Wednesday, August 15, 2018

On Campus

UW-Stout students combine with city, DNR to transform ash trees into benches

UW-Stout students transform ash trees into disc golf course benches

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    Max Mueller, an engineering technology major, works on a bench designed and made by UW-Stout students who used wood from ash trees to make benches for Menomonie disc golf courses. UW-Stout collaborated with the Menomonie Urban Forestry Board and the Wisconsin DNR.

    UW-Stout photo

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MENOMONIE — Visitors at the Brickyard and Wakanda Park disc golf courses in Menomonie may notice a new amenity when they play the courses in 2018: Rustic benches.

Seven benches have been designed and built by UW-Stout students, and six of them will be installed at the courses in the new year, with more on the way, thanks to a collaboration with the city’s Urban Forestry Board through a state Department of Natural Resources grant. One bench will go to the city’s Leisure Center.

The beauty of the project goes beyond the university-city-DNR collaboration. The benches themselves are unique, eye-catching designs made with wood from 30 city ash trees.

“The trees have been repurposed for a good cause,” said Landon Julson of Eau Claire, one of the project leaders who graduated from UW-Stout on Dec. 16 with a degree in engineering technology.

The city has been cutting ash trees with the expected arrival of the tree-killing emerald ash borer. When the forestry board received a $9,000 DNR Urban Forestry Grant early in 2017, it saw an opportunity to reuse the wood via the partnership with UW-Stout.

Thus began a research and development project, one that will continue in 2018 under the direction of university professor Jerome Johnson. The first building phase of the project was capped off in December, when students presented the finished benches to members of the board in the Research and Development Prototyping Lab at Jarvis Hall Tech Wing.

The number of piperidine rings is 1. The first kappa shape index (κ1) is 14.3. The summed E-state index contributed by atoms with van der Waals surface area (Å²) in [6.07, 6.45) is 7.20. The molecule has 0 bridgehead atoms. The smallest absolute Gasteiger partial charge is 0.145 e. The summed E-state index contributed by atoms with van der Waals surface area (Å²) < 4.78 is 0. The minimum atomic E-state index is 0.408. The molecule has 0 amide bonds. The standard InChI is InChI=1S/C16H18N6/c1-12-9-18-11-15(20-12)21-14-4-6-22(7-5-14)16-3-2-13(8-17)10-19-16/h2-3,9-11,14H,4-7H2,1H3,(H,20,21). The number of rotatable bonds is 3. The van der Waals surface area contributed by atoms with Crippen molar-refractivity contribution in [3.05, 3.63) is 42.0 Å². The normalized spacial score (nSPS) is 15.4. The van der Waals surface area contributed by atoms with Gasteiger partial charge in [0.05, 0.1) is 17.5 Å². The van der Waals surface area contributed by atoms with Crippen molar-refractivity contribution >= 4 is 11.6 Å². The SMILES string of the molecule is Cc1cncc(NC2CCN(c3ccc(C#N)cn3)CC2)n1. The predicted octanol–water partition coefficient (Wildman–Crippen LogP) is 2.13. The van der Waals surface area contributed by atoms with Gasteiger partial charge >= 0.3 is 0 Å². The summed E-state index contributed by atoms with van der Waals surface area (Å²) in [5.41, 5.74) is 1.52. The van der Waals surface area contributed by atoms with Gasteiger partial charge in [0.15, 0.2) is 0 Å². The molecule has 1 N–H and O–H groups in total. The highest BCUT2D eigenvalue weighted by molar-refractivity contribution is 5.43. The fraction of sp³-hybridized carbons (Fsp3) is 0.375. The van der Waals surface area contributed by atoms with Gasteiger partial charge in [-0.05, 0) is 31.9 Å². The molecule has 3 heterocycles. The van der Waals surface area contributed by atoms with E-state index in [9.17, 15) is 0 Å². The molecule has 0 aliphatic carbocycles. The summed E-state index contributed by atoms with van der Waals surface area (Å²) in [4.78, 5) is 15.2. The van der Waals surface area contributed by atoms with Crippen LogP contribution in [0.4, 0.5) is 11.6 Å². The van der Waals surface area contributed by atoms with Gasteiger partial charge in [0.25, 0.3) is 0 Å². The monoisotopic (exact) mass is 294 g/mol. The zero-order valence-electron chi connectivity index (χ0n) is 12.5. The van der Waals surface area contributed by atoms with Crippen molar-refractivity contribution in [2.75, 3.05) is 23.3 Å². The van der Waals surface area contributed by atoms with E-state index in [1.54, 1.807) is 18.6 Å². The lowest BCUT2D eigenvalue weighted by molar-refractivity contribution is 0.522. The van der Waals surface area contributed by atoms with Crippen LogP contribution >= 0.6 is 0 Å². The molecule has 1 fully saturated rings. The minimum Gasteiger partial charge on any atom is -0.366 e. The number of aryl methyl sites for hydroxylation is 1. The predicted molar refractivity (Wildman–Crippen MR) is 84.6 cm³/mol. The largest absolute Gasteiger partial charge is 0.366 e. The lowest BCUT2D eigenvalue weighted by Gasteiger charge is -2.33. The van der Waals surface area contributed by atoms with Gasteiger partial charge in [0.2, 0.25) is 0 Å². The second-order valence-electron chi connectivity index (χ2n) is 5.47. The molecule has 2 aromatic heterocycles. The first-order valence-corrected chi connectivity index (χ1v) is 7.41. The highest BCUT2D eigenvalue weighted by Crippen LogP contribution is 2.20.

The seven benches were built in the fall, with another five to seven expected to be built during the spring semester. Last spring, students in a sophomore-level research and development class devised ideas for the benches and created scale models. Some of them were then built by the seniors.

Many styles

The benches vary in color, shape, size and style. They have light, medium and dark natural stains, and one was constructed to include a band of pink. Another has four square modules, each a different color.

Several of the benches have curved sitting areas to encourage conversation. Others are atypically long, able to hold four to six people who could play a round of disc golf together. Some feature natural slabs of wood for the structure’s backs and seats. And one has legs with feet shaped like real feet, including toes.

Randy Eide, the Menomonie public works director who advises the forestry board, attended the presentations and told those in attendance that the project is “a great collaboration with the university and students, and the grant is giving something back to the community. These benches will be used for a long time.”

The project was coordinated through forestry board member Nancy Schofield, a professor emeritus in engineering and technology at UW-Stout. “The students are doing something they like. It’s a win-win-win situation,” said Schofield, who also audited one of the classes and observed students working on their projects.

In addition to the classes, students from the American Society of Mechanical Engineers, Society of Women Engineers and other student organizations volunteered many Friday afternoons sanding and finishing the benches.

‘Skills learned’

Students used a variety of building techniques and processes to make the benches. When it came time for staining and sealing, they had to consider that the benches will be exposed to the elements year-round. They experimented with an ancient Japanese method of finishing called Shou Sugi Ban, in which the end grain is charred and oil is added, resulting in a hard material more resistant to fungi.

“There was a lot we had to think about before completion, but it makes you feel good knowing the relationship of this project with the local community,” said Julson, the engineering technology graduate who wrote the final report for the fall class.

Johnson said his students “seemed to be motivated by doing this project with the purpose of providing a service to the community.” Ash isn’t the best type of wood for outdoor use, he said, a fact that required students to devise creative wood-finishing solutions. 

Other members of Johnson’s research and development classes experimented with bentwood processes and developed other wood products. Those works included a fidget spinner, a hunting bow, a firearms cabinet, a hydrofoil for a wakeboard, a stave-and-hoop barrel, a mandolin and a guitar-style dulcimer.


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